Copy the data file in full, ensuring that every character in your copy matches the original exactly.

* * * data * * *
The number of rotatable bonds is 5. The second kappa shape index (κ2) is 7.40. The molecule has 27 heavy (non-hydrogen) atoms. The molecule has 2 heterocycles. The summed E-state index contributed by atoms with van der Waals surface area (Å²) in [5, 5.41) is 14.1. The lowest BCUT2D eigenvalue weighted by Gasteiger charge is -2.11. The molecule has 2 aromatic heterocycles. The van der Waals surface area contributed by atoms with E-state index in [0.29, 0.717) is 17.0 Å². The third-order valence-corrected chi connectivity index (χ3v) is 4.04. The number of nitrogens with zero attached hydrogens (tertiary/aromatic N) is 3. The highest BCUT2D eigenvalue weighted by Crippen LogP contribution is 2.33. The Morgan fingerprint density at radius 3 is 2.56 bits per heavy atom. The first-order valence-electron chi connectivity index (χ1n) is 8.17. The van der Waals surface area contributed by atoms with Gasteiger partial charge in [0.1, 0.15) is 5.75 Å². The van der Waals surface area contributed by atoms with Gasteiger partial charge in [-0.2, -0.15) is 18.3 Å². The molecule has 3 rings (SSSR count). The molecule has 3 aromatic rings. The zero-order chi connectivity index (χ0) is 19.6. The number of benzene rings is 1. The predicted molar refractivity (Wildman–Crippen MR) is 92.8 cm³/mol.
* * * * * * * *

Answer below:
The number of rotatable bonds is 5. The second kappa shape index (κ2) is 7.40. The molecule has 27 heavy (non-hydrogen) atoms. The molecule has 2 heterocycles. The summed E-state index contributed by atoms with van der Waals surface area (Å²) in [5, 5.41) is 14.1. The lowest BCUT2D eigenvalue weighted by Gasteiger charge is -2.11. The molecule has 2 aromatic heterocycles. The van der Waals surface area contributed by atoms with E-state index in [0.29, 0.717) is 17.0 Å². The third-order valence-corrected chi connectivity index (χ3v) is 4.04. The number of nitrogens with zero attached hydrogens (tertiary/aromatic N) is 3. The highest BCUT2D eigenvalue weighted by Crippen LogP contribution is 2.33. The Morgan fingerprint density at radius 3 is 2.56 bits per heavy atom. The first-order valence-electron chi connectivity index (χ1n) is 8.17. The van der Waals surface area contributed by atoms with Gasteiger partial charge in [0.1, 0.15) is 5.75 Å². The van der Waals surface area contributed by atoms with Gasteiger partial charge in [-0.2, -0.15) is 18.3 Å². The molecule has 3 rings (SSSR count). The molecule has 3 aromatic rings. The zero-order chi connectivity index (χ0) is 19.6. The number of benzene rings is 1. The predicted molar refractivity (Wildman–Crippen MR) is 92.8 cm³/mol.